Safeguarding of Vulnerable Groups Act 2006 – employers’ responsibilities

Amanda Okill

Posted by Amanda Okill

Senior Associate

From October 2009, new measures were introduced to help prevent unsuitable people from working with children and vulnerable adults.

The Safeguarding of Vulnerable Groups Act 2006 (SVGA) was passed as a result of the Bichard Inquiry arising from the murders of Holly Wells and Jessica Chapman in 2002, by Ian Huntley, their school caretaker (the Soham Murders).

Recommendation 19 of the Inquiry Report highlighted the need for a single agency to vet all individuals who want to work or volunteer to work with children or vulnerable adults. The SVGA was created in response and the Independent Safeguarding Authority (ISA) was set up to fulfil the specific requirements of Recommendation 19. What it aimed to do was to create a scheme for identifying those who are considered as ‘inappropriate’ to work with children or vulnerable adults by requiring those who wish to work or volunteer with either groups to undergo a process of registration. The process of registration with ISA is a key concept in what is known as the Vetting and Barring Scheme.

These additional measures were considered necessary to strengthen the regulation of those working with children and vulnerable adults. However, they have been widely criticised as overly invasive and for discouraging persons who wish to work with the two groups. Critics pointed out that existing measures in the UK were already sufficient.

Where are we now?

On 15th June 2010 the Coalition Government announced that it would halt registration with the Vetting and Barring Scheme in response to criticism that it was disproportionate, overly burdensome, and that it infringed on civil liberties.

With full details of how the Scheme will change yet to be finalised, Home Secretary, Theresa May has indicated that there is a need to scale it back to ‘common sense and proportionate’ levels. The final recommendations of the Scheme will be announced in early 2011.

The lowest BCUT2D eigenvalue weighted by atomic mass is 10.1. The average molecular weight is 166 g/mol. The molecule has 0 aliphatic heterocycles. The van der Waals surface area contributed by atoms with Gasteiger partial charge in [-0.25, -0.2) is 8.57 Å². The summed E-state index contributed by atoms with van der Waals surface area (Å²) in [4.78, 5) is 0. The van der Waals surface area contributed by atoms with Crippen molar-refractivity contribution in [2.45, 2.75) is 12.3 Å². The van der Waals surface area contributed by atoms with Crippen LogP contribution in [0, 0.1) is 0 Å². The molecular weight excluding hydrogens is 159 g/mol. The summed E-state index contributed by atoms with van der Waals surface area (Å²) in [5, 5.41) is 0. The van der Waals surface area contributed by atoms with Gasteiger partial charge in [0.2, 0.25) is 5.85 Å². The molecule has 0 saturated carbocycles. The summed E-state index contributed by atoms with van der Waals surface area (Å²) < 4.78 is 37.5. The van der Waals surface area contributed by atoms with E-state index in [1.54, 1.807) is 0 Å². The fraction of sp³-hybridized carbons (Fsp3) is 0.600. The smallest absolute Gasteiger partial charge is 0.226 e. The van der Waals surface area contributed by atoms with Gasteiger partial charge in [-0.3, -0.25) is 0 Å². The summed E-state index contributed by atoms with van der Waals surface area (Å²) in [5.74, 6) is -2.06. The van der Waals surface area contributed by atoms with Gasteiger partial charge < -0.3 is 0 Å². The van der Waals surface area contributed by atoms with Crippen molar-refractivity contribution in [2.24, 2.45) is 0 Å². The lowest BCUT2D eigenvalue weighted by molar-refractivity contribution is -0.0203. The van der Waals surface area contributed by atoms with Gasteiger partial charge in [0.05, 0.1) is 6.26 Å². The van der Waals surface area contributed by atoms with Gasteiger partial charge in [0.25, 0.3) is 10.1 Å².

In the meantime, various other aspects of the Scheme will remain in force, including the following:

  • it is a criminal offence for barred individuals to apply to work with children or vulnerable adults in a wider range of posts than previously. Employers face criminal sanctions for knowingly employing a barred individual to work in a regulated sector;
  • the three previous barring lists (POVA, POCA and List 99) are replaced by the creation of two new barred lists administered by the ISA rather than several government departments. Since October 2009, checks of these two lists can be made as part of an enhanced CRB check;
  • additional jobs and voluntary positions are covered by the barring arrangements, including moderators of children's internet chat rooms, and a large number of NHS staff; and
  • employers, local authorities, professional regulators and inspection bodies have a duty to refer to the ISA any information on an individual if information comes to light which would suggest that the individual has harmed, or put a child or vulnerable adult at risk of harm.

What to be aware of:

  • The provisions of SVGA do not intend to replace the requirement to carry out an enhanced  CRB check. In any event the information on the ‘list’ would not necessarily have revealed information about a persons wider criminal history. When recruiting employees to a position in a regulated sector, employers should always carry out an enhanced CRB check and any job offers should be conditional on the outcome.
  • Employers in a regulated sector should be aware that as of 12 October 2009 regulated activity providers have a statutory obligation to refer any relevant information to the ISA when they think that a person has harmed or poses a risk of harm to a child or vulnerable adult.

The duty to refer could be triggered in the following types of situation:

  • Dismissal.
  • Resignation.
  • Temporary removal of the individual from regulated or controlled activity, for example while training is undertaken to improve performance.

Details of the extent to which the Scheme will be scaled back are to be announced shortly by the Home Office. At present, however, employers are not required to check an employee’s ISA status. For many this is a welcome relief and will save employers an additional administrative burden when recruiting.

For further information contact Amanda Okill Associate and Employment Law Specialist on 01227 763939.

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